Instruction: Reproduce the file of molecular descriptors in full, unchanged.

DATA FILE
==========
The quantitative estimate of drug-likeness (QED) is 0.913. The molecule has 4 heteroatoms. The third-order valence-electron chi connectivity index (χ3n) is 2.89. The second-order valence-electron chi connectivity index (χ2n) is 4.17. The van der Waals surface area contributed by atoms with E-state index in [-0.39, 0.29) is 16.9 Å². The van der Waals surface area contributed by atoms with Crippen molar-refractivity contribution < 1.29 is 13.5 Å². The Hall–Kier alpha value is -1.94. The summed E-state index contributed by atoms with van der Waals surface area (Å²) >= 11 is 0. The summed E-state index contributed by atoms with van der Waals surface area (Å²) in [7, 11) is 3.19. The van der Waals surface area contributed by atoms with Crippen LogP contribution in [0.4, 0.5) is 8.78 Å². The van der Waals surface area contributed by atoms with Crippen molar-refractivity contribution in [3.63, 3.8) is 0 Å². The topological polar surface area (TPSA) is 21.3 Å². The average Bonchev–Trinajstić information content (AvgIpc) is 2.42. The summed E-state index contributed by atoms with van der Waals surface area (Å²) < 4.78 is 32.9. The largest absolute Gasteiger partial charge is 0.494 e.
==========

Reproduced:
The quantitative estimate of drug-likeness (QED) is 0.913. The molecule has 4 heteroatoms. The third-order valence-electron chi connectivity index (χ3n) is 2.89. The second-order valence-electron chi connectivity index (χ2n) is 4.17. The van der Waals surface area contributed by atoms with E-state index in [-0.39, 0.29) is 16.9 Å². The van der Waals surface area contributed by atoms with Crippen molar-refractivity contribution < 1.29 is 13.5 Å². The Hall–Kier alpha value is -1.94. The summed E-state index contributed by atoms with van der Waals surface area (Å²) >= 11 is 0. The summed E-state index contributed by atoms with van der Waals surface area (Å²) in [7, 11) is 3.19. The van der Waals surface area contributed by atoms with Crippen LogP contribution in [0.4, 0.5) is 8.78 Å². The van der Waals surface area contributed by atoms with Crippen molar-refractivity contribution in [3.63, 3.8) is 0 Å². The topological polar surface area (TPSA) is 21.3 Å². The average Bonchev–Trinajstić information content (AvgIpc) is 2.42. The summed E-state index contributed by atoms with van der Waals surface area (Å²) < 4.78 is 32.9. The largest absolute Gasteiger partial charge is 0.494 e.